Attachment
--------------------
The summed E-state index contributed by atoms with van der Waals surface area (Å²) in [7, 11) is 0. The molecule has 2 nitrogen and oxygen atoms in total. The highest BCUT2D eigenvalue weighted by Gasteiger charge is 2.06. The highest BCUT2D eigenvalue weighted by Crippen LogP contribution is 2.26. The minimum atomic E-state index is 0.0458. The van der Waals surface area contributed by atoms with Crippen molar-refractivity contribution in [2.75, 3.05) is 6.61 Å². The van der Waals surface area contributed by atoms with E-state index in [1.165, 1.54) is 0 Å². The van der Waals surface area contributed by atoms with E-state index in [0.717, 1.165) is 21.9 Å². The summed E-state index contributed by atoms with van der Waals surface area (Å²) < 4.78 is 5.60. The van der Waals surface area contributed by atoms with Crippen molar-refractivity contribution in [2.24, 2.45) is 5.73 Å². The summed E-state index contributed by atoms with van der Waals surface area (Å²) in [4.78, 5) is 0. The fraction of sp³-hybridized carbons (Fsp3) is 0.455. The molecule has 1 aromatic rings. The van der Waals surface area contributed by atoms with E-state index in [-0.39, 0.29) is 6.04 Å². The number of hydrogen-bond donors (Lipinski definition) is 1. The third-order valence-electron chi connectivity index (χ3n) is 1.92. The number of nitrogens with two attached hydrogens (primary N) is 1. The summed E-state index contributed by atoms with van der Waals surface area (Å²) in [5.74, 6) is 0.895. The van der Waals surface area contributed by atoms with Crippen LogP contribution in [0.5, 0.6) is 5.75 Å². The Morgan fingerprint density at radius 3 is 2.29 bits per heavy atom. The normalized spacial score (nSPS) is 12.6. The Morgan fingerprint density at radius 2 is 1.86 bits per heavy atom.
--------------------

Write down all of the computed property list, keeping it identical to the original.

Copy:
The summed E-state index contributed by atoms with van der Waals surface area (Å²) in [7, 11) is 0. The molecule has 2 nitrogen and oxygen atoms in total. The highest BCUT2D eigenvalue weighted by Gasteiger charge is 2.06. The highest BCUT2D eigenvalue weighted by Crippen LogP contribution is 2.26. The minimum atomic E-state index is 0.0458. The van der Waals surface area contributed by atoms with Crippen molar-refractivity contribution in [2.75, 3.05) is 6.61 Å². The van der Waals surface area contributed by atoms with E-state index in [1.165, 1.54) is 0 Å². The van der Waals surface area contributed by atoms with E-state index in [0.717, 1.165) is 21.9 Å². The summed E-state index contributed by atoms with van der Waals surface area (Å²) < 4.78 is 5.60. The van der Waals surface area contributed by atoms with Crippen molar-refractivity contribution in [2.24, 2.45) is 5.73 Å². The summed E-state index contributed by atoms with van der Waals surface area (Å²) in [4.78, 5) is 0. The fraction of sp³-hybridized carbons (Fsp3) is 0.455. The molecule has 1 aromatic rings. The van der Waals surface area contributed by atoms with E-state index in [-0.39, 0.29) is 6.04 Å². The number of hydrogen-bond donors (Lipinski definition) is 1. The third-order valence-electron chi connectivity index (χ3n) is 1.92. The number of nitrogens with two attached hydrogens (primary N) is 1. The summed E-state index contributed by atoms with van der Waals surface area (Å²) in [5.74, 6) is 0.895. The van der Waals surface area contributed by atoms with Crippen LogP contribution in [0.5, 0.6) is 5.75 Å². The Morgan fingerprint density at radius 3 is 2.29 bits per heavy atom. The normalized spacial score (nSPS) is 12.6. The Morgan fingerprint density at radius 2 is 1.86 bits per heavy atom.